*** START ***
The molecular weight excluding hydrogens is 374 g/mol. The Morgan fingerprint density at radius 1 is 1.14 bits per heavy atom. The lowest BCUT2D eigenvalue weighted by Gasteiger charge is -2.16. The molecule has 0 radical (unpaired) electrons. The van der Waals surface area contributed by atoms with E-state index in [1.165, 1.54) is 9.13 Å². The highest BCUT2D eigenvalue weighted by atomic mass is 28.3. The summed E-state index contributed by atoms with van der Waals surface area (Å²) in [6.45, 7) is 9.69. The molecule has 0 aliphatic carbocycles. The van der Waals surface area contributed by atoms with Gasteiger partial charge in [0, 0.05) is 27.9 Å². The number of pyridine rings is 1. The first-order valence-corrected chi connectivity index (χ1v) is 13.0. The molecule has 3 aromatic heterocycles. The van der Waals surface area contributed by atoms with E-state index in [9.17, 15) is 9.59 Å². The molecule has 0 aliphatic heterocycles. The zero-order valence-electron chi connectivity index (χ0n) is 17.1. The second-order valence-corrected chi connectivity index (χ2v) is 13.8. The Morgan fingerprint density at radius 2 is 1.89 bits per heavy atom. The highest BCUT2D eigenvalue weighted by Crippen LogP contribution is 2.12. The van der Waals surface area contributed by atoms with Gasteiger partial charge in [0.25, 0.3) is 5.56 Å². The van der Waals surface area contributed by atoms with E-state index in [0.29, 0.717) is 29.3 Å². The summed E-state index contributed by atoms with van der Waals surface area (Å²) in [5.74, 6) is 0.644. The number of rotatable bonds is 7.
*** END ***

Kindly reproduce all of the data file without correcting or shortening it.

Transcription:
The molecular weight excluding hydrogens is 374 g/mol. The Morgan fingerprint density at radius 1 is 1.14 bits per heavy atom. The lowest BCUT2D eigenvalue weighted by Gasteiger charge is -2.16. The molecule has 0 radical (unpaired) electrons. The van der Waals surface area contributed by atoms with E-state index in [1.165, 1.54) is 9.13 Å². The highest BCUT2D eigenvalue weighted by atomic mass is 28.3. The summed E-state index contributed by atoms with van der Waals surface area (Å²) in [6.45, 7) is 9.69. The molecule has 0 aliphatic carbocycles. The van der Waals surface area contributed by atoms with Gasteiger partial charge in [0, 0.05) is 27.9 Å². The number of pyridine rings is 1. The first-order valence-corrected chi connectivity index (χ1v) is 13.0. The molecule has 3 aromatic heterocycles. The van der Waals surface area contributed by atoms with E-state index in [9.17, 15) is 9.59 Å². The molecule has 0 aliphatic heterocycles. The zero-order valence-electron chi connectivity index (χ0n) is 17.1. The second-order valence-corrected chi connectivity index (χ2v) is 13.8. The Morgan fingerprint density at radius 2 is 1.89 bits per heavy atom. The highest BCUT2D eigenvalue weighted by Crippen LogP contribution is 2.12. The van der Waals surface area contributed by atoms with Gasteiger partial charge in [0.25, 0.3) is 5.56 Å². The van der Waals surface area contributed by atoms with E-state index in [0.29, 0.717) is 29.3 Å². The summed E-state index contributed by atoms with van der Waals surface area (Å²) in [5.74, 6) is 0.644. The number of rotatable bonds is 7.